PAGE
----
Digital Marketing Consultant - Good Stuff Communications

Disaster (Continued)

The human impact of this disaster cannot be overlooked. It could potentially be devastating.

I had an instant message conversation with a friend yesterday which made me feel that a follow-up post was in order. I am also pretty amazed by the lack of concern about this disaster. The friend and I compared this situation to the Valdez spill. I remember people being outraged, upset, depressed, concerned, and spurred to action. I am not sensing the same outcry in this situation, and it’s puzzling.

The rest of our conversation focused on the human impact of this disaster, which I did not really touch on in my last post. The gulf coast is already in bad shape – katrina ravaged NO, hurricanes have been destroying homes, and recovery efforts are in no way completed. Imagine your home was destroyed. And you didn’t have insurance. And your entire community was gone. And one of the primary industries in your community was tourism – and no one wants to visit what more or less looks like a war zone on their vacation. So you are homeless, jobless, and probably living in a “temporary” FEMA trailer. All of these systems – the oceans, the communities of the Gulf Coast, the economic system, the wetlands, the coast – are all interrelated and dependent on one another. They are also incredibly fragile, as they have been taking an unprecedented beating for the past three or four years.

And now this.

My example is obviously simplified, and is based on my minimal understanding of the situation, but I think that there is going to be a huge and very real human cost to this disaster. The Gulf area is also incredibly resilient – people are proud of where they live, and want to rebuild it, and have demonstrated they will stay and they will rebuild. They will need this resilience, as I think that the impact of this “spill” is going to exceed Katrina. With Katrina, there was an end. The hurricane came, it destroyed, it demolished. And then the sun came up. “The worst was over” and the clean-up, which was immense in scale, could begin. This is not to minimize the disaster that was Katrina – the destruction the hurricane brought to the Gulf region is unlike anything I have seen in America in my life – but only to point out that there is really no end in sight to the Transocean Deepwater Horizon disaster.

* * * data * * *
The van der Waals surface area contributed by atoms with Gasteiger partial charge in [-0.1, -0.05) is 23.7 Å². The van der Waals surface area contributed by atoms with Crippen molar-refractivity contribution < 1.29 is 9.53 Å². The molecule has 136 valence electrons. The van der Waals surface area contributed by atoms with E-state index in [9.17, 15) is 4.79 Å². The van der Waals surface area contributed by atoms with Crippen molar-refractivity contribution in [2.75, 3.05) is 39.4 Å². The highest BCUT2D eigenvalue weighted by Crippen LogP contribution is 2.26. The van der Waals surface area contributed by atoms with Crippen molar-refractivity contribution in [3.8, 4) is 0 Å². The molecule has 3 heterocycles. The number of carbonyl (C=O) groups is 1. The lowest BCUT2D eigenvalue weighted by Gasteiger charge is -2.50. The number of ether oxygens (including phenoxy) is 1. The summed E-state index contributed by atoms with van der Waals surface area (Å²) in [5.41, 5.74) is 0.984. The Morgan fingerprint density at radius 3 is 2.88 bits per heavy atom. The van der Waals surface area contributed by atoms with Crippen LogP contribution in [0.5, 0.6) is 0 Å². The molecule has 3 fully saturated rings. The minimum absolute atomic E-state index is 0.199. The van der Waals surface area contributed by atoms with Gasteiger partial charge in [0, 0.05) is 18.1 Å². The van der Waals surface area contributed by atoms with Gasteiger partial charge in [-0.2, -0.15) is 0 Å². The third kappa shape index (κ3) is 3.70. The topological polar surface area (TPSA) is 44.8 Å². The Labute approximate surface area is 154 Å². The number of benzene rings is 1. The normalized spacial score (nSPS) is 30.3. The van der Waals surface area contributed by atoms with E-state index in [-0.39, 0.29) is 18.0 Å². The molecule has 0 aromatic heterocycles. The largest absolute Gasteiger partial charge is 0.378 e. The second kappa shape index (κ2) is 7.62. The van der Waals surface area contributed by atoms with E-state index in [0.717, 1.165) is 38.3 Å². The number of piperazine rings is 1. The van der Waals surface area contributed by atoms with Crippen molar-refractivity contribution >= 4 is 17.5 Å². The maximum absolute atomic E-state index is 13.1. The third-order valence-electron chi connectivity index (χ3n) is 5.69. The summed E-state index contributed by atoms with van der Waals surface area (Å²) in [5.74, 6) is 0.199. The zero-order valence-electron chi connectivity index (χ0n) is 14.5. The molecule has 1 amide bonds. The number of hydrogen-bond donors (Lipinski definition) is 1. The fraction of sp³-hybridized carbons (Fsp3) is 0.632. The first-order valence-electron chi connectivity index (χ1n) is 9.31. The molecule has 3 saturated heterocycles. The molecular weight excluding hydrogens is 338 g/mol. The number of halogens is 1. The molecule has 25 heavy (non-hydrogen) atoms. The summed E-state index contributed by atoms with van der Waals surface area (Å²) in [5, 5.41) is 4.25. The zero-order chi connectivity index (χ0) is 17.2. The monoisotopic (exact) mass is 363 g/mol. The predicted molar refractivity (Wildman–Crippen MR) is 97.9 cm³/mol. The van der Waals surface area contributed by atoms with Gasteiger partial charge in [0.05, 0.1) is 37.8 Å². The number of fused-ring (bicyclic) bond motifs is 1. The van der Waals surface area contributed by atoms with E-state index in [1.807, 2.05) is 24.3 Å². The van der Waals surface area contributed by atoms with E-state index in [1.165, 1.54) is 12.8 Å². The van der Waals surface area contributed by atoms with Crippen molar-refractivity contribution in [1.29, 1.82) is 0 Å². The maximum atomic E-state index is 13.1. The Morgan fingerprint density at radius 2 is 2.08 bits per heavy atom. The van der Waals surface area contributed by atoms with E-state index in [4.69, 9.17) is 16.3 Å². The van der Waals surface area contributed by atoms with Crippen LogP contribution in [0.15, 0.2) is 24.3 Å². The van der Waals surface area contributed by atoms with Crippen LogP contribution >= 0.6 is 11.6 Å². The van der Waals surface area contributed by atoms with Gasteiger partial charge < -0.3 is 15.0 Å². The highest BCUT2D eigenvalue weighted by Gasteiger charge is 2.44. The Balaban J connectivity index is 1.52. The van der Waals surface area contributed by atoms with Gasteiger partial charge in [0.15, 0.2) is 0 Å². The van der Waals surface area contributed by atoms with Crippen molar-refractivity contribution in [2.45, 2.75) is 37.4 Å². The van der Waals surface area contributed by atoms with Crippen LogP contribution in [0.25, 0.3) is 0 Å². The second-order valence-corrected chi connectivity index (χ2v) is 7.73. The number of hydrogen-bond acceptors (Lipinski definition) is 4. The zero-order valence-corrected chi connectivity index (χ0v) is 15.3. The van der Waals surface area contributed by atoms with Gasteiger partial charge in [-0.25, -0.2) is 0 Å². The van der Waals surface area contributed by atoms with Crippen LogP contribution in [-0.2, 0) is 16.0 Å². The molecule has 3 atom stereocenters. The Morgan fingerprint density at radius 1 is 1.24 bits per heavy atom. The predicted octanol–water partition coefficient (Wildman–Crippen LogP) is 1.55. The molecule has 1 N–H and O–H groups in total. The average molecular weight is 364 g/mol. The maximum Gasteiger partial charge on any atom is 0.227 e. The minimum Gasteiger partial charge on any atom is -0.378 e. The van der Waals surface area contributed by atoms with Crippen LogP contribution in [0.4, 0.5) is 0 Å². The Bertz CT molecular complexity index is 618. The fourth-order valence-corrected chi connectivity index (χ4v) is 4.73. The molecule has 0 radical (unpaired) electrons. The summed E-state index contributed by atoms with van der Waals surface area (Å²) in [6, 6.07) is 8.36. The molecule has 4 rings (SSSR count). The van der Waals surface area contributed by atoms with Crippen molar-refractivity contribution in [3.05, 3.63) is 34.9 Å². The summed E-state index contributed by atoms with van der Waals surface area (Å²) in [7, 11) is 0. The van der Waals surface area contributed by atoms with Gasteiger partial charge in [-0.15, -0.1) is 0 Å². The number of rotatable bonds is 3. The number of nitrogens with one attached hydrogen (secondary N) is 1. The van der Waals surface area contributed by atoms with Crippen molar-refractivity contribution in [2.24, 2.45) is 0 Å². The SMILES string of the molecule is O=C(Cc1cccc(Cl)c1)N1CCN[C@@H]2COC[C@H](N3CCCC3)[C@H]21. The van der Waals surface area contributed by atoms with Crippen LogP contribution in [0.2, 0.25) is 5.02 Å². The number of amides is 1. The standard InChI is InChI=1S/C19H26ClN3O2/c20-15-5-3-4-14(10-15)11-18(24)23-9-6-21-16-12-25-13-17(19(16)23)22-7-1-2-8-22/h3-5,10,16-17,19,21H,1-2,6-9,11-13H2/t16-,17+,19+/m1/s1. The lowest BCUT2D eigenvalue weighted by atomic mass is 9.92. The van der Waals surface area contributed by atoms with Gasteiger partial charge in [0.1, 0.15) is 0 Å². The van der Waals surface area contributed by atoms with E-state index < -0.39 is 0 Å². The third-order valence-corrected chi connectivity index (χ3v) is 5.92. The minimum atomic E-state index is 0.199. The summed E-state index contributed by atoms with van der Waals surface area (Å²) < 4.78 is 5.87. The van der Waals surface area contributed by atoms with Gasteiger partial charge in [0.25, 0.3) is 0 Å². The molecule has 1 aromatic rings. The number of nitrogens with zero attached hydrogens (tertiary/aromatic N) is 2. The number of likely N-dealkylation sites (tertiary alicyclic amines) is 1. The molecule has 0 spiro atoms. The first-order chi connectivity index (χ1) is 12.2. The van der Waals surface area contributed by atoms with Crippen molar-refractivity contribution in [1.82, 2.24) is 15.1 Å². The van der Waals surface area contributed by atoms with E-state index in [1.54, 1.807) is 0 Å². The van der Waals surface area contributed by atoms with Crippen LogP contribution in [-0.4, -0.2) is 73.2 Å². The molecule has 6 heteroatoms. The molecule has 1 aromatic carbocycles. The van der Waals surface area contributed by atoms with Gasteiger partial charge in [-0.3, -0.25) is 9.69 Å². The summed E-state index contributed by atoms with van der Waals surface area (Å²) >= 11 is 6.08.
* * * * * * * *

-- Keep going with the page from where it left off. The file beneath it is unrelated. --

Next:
I don’t see where the sun is coming up here. The plans to stop the bleeding of oil into the Atlantic all seem to be based on wild hunches and brainstorms. One thing is clear: BP had no plan in place to address cataclysmic problems in their rig. There was no safety plan beyond the existing mechanisms that were supposed to stop the leaks (which failed). I find this to be a clear and fundamental failure. It would be like preparing for a round-the-world sail without checking your life raft inflates and your first aid kit is complete. No sailor would embark on that trip without prepping for it. Drilling for oil in the deep ocean is an incredible engineering feat. Not having a plan in place that addresses what to do if disaster strikes is unbelievable. Stopping this leak is going to take another monumental engineering solution. Just today, the BP president likened the cleanup to “performing open heart surgery at 5,000 feat under the sea.” This is not the type of leadership quotation that inspires a whole lot of confidence in a positive outcome.

If you are interested in keeping current on what’s happening, i suggest following:

The Huffington Post (even if you are a republican, they seem to get the scale of the disaster, put aside the partisan politics for today!)
The Treehugger oil spill timeline, which is updated as new facts become available
or twitter search for “#oilpocalypse”, and/or “#oilspill”

Huffington Post also has a great resource guide for how you can help: Deepwater Horizon – How you can help

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